The second installment was pretty much more of the same. Several of the NPCs from the first reappeared (Minsc was an instant favorite, so I was glad to see him back in the mix), game play was identical, the backdrops were still beautifully rendered. A few things were tweaked, such as the map and the addition of a quest log. And it's the quest log that, for me, makes it a better game. Not the log itself, but the fact that you needed it. The first game had plenty of side quests. But they were spaced apart throughout the main story. Game number two, however, had an entire chunk of the story carved out to make room for subplots. The main story line actually pauses while you are given quest after quest to handle in whatever order you wish. Take all the time you need to fetch a special book or free a captive or find lost children or slay a dragon. The real plot will be right here when you get back. I can't fully explain why I love this part of the game. Maybe it's the pseudo-control it gives me over the fate of my character. Maybe it's the rapid succession of entreaties that I enjoy. It allows me to finish a few adventures quickly. The sense of accomplishment that comes with completing a challenge is what made me love video games in the first place.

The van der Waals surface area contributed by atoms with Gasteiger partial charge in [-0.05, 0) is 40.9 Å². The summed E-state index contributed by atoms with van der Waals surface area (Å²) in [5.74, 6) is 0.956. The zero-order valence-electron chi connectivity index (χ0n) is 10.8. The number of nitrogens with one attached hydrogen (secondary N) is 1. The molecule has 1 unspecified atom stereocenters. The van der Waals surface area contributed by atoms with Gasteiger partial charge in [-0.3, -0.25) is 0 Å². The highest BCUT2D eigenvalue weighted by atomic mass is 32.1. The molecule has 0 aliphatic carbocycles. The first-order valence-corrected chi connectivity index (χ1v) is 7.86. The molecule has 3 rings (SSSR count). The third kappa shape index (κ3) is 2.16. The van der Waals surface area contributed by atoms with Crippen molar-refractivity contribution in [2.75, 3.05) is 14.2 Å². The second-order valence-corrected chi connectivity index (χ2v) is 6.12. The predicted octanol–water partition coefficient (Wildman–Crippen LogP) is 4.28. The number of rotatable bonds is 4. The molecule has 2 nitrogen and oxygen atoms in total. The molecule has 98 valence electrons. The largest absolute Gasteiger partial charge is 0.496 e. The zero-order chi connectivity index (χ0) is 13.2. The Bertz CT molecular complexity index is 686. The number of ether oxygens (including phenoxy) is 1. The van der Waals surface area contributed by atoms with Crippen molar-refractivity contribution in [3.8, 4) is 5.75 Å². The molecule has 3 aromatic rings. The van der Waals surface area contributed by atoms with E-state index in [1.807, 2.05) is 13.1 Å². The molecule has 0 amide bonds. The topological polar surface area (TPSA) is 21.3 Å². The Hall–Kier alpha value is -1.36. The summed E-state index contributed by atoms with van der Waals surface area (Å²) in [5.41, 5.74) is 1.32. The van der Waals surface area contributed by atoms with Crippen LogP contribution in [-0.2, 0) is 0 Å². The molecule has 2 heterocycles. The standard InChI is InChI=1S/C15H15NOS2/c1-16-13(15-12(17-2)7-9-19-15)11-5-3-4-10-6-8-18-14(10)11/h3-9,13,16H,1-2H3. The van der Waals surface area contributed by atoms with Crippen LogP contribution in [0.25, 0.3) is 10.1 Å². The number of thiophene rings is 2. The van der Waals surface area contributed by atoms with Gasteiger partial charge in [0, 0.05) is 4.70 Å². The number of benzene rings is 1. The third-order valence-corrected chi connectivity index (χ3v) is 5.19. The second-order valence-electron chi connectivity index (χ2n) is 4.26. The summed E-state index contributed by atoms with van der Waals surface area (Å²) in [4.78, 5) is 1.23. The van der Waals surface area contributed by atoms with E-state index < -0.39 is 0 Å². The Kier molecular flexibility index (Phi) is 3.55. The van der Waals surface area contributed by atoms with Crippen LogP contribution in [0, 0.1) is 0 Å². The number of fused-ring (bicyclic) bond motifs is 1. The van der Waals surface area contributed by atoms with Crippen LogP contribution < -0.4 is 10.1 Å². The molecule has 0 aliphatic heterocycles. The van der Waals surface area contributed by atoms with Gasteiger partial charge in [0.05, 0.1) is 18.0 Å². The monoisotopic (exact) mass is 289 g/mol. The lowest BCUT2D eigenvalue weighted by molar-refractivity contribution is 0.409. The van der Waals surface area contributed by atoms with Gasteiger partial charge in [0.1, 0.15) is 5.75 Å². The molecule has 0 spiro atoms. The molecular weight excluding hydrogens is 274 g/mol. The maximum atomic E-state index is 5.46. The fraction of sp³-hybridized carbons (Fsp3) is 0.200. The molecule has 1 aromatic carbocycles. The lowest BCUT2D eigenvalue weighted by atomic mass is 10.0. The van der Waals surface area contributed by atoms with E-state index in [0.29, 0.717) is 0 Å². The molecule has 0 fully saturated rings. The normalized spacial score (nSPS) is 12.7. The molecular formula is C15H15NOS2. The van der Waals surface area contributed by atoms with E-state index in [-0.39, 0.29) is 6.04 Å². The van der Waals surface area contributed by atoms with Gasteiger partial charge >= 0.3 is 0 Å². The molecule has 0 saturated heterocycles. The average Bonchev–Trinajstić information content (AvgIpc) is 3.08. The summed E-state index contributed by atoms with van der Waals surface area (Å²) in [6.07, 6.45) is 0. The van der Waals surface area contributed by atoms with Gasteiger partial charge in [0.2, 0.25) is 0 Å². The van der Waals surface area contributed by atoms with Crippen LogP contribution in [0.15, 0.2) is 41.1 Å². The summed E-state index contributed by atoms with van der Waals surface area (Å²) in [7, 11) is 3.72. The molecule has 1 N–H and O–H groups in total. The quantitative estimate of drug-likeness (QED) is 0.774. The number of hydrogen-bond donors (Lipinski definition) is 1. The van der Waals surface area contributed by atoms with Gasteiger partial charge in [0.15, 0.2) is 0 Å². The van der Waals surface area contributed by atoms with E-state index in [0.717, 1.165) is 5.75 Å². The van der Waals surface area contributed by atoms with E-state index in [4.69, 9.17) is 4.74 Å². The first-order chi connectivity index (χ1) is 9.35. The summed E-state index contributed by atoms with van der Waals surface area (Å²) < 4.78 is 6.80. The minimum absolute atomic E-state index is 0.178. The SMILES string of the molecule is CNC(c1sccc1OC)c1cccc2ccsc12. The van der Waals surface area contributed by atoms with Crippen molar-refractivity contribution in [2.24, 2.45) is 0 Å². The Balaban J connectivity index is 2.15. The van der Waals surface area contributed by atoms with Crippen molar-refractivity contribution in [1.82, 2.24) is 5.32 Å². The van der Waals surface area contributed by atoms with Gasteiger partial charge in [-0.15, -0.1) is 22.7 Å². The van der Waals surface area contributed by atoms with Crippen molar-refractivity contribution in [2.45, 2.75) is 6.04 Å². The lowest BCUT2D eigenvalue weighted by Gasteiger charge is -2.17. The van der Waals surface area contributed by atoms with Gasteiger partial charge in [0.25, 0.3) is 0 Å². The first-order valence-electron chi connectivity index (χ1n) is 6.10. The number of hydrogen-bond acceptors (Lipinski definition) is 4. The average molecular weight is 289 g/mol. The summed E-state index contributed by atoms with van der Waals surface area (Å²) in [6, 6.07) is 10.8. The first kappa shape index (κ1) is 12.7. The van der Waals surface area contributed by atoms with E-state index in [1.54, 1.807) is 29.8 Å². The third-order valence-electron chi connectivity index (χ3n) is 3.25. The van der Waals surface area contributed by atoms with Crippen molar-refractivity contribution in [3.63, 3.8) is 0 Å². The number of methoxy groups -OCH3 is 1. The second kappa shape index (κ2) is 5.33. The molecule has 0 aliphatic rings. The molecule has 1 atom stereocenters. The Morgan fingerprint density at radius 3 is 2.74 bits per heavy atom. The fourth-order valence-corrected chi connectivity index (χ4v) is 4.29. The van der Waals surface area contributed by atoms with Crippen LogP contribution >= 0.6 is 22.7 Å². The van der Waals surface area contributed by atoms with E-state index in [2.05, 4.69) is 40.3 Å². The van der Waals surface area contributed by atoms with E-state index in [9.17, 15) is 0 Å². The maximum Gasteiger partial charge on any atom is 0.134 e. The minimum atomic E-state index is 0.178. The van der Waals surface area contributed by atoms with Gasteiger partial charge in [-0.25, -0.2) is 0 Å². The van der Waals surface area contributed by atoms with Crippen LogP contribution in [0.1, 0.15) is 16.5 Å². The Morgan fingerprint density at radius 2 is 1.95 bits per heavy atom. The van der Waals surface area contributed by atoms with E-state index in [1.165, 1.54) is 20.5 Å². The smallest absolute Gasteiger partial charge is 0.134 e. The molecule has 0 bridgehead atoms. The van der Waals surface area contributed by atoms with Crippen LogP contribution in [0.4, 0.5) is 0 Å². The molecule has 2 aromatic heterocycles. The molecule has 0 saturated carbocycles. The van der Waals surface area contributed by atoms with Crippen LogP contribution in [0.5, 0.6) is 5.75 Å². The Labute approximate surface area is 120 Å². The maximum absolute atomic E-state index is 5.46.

Pac-Man was a fun toy, but it never ended. You could never win. Zelda and Super Mario Bros. changed all that. There was finally a goal to work towards and an ending to justify all the hours you dedicated to mastering the game. You felt like a character in the story rather than a machine manipulating buttons and a joystick at maximum efficiency. It's true escape, not just empty motions.

To all the video games I've played over the years, those I've mentioned and those I haven't: thank you for gathering my friends around me; thank you for filling the lonely times with dragons to slay and damsels to un-distress; thank you for taking me out of this world when it only offered heartbreak; thank you for challenging my mind as well as my reflexes; thank you for the 8-bit island and the 5-gig kingdom to rule as my own.

Being a Nerd Is Not Always Easy

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Chokes and Warbles, a collection of essays and poems by Michael Channing